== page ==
Monday, March 12, 2012
A RECIPE FOR VOCATIONS
Why is this? Because all of them are producing vocations that far outreach what is normally accomplished in parish settings today.
In these communities, there are no lukewarm or tepid members; all of them are highly motivated, deeply spiritual and submit to the legitimate authority of the Magisterium in the areas of faith, morals and canon law. These groups are not progressive in any area except for the fact they have come together outside of parish structures and have lay structures of leadership and authority which is progressive. As well, they could well be called progressives when it comes to the Liturgy, except of course for those communities built around the EF Mass.
In fact, if a liberal liturgical Catholic didn't not know the sentiments of most charismatic Catholics, they would love the way they celebrate Mass and their prayer meetings. But once these liberals found out how conservative charismatics are in terms of dogma and morals, they'd think twice about going back.
The same is true of Episcopalians. Very high Episcopalians celebrate a form of their Liturgy that appears more Catholic than even the EF Mass and they celebrate it splendidly; therefore one would think that they are orthodox when it comes to doctrine and morals, but think again, many would have no problem with same sex marriage, female priests and being pro-choice. Orthodox Christians discovering this would not return to their highly conservative liturgy.
In pre-Vatican II times, a part from large families, we had a structure of Catholic schools staffed primarily by sisters. These sisters brought a charism to our Catholic schools which is now absent without them. These sisters promoted vocations not only to their own orders but to the priesthood and they prayed for these too.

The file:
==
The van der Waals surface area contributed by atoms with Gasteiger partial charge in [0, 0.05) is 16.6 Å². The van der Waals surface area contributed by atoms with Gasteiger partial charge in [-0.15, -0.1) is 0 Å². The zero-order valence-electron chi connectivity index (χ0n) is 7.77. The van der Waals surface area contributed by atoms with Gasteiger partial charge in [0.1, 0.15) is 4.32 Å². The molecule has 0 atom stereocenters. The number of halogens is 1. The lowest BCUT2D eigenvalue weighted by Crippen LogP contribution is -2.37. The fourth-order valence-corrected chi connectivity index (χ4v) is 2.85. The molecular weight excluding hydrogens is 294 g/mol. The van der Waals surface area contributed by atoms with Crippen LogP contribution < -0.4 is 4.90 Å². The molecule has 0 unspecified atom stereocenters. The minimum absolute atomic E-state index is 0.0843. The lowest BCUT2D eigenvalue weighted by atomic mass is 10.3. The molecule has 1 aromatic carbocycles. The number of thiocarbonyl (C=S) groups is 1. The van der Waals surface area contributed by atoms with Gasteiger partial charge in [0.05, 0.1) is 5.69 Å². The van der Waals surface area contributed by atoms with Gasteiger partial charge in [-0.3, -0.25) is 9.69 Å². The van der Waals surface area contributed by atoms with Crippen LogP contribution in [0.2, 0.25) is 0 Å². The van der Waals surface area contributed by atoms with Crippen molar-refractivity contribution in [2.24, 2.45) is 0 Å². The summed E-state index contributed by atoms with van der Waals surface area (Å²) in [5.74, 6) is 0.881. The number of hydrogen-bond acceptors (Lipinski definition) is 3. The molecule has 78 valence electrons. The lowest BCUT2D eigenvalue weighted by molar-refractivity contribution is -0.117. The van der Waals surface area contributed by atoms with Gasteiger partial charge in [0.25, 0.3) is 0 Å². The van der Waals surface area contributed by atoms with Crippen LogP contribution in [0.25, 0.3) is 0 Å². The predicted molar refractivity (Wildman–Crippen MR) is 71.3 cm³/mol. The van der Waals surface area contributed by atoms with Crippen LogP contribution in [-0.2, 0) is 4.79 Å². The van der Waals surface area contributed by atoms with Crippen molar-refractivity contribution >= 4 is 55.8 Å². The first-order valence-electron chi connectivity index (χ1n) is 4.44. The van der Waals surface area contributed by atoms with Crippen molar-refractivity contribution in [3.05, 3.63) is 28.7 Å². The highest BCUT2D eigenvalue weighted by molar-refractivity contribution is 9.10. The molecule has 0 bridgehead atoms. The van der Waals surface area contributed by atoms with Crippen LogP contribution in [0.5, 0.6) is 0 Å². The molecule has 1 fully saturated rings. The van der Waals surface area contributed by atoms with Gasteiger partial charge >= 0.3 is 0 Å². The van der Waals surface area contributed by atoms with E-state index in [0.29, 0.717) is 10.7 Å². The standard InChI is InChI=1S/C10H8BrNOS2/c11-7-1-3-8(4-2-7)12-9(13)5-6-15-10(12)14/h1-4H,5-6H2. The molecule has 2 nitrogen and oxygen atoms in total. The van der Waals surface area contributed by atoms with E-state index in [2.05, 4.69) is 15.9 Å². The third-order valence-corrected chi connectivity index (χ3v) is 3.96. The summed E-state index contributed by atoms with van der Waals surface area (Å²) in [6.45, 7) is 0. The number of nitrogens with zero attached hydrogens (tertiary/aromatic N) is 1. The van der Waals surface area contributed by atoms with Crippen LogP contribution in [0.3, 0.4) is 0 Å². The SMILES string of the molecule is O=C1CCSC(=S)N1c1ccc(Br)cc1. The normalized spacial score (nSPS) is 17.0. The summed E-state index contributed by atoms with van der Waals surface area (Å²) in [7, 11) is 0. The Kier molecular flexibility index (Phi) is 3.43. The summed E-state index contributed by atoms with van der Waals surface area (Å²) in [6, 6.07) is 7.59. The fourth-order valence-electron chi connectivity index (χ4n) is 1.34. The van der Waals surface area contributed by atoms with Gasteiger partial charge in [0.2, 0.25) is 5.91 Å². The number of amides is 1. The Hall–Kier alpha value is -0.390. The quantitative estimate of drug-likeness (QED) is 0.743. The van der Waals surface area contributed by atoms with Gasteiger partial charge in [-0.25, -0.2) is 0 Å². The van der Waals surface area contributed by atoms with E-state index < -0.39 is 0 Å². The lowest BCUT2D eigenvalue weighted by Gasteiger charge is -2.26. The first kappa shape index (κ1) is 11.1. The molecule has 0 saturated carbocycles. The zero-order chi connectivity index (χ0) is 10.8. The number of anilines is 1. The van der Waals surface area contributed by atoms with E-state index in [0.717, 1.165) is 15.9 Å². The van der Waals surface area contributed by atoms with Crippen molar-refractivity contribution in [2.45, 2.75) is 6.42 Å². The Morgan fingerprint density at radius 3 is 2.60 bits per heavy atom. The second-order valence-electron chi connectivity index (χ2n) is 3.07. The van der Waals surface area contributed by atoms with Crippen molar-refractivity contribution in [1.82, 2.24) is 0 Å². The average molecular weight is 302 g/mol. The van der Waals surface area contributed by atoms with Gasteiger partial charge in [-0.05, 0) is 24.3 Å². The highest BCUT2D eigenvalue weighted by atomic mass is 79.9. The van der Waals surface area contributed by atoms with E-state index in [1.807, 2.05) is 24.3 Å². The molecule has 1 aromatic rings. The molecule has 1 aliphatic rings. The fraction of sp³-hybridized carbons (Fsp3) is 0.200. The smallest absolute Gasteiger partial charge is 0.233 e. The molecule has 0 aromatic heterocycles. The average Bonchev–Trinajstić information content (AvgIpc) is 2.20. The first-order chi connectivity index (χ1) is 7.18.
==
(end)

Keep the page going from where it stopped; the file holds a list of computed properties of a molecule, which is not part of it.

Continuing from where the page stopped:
Prior to the Council there were no distinctions among Catholics except based upon fidelity. There weren't liberal and conservative categories; you were either a strong Catholic, tepid Catholic or a bad Catholic.
VAtican II divided Catholics into two categories, Pre-Vatican II Catholics which meant "not with it" although at one time they were not marginalized in such an insidious way. And Vatican II Catholics who progressively accepted all the changes and went beyond them in a progressive way. These Catholics were the "with it" group. This group was very much into lay empowerment and developed a disdain for the categories of laity and clergy with clergy having the authority and the laity having to "pay, pray and obey" as it was derogatorily described. You can see the agenda there that has found its zenith today in progressive Catholics who want a Church of their own making, made in their own image.
Liberal progressive Catholics don't produce vocations to the priesthood or religious life or there are negligible statistics concerning vocations that come from liberal, progressive Catholic communities, even intentional communities.
However, those intentional communities that are doctrinally and morally conservative, meaning they accept what the Church teaches in these areas are the one producing vocations even though their liturgies might appear progressive.
Parishes, though, that have a mix of Catholics are not producing vocations as these once did.
That will be a later topic.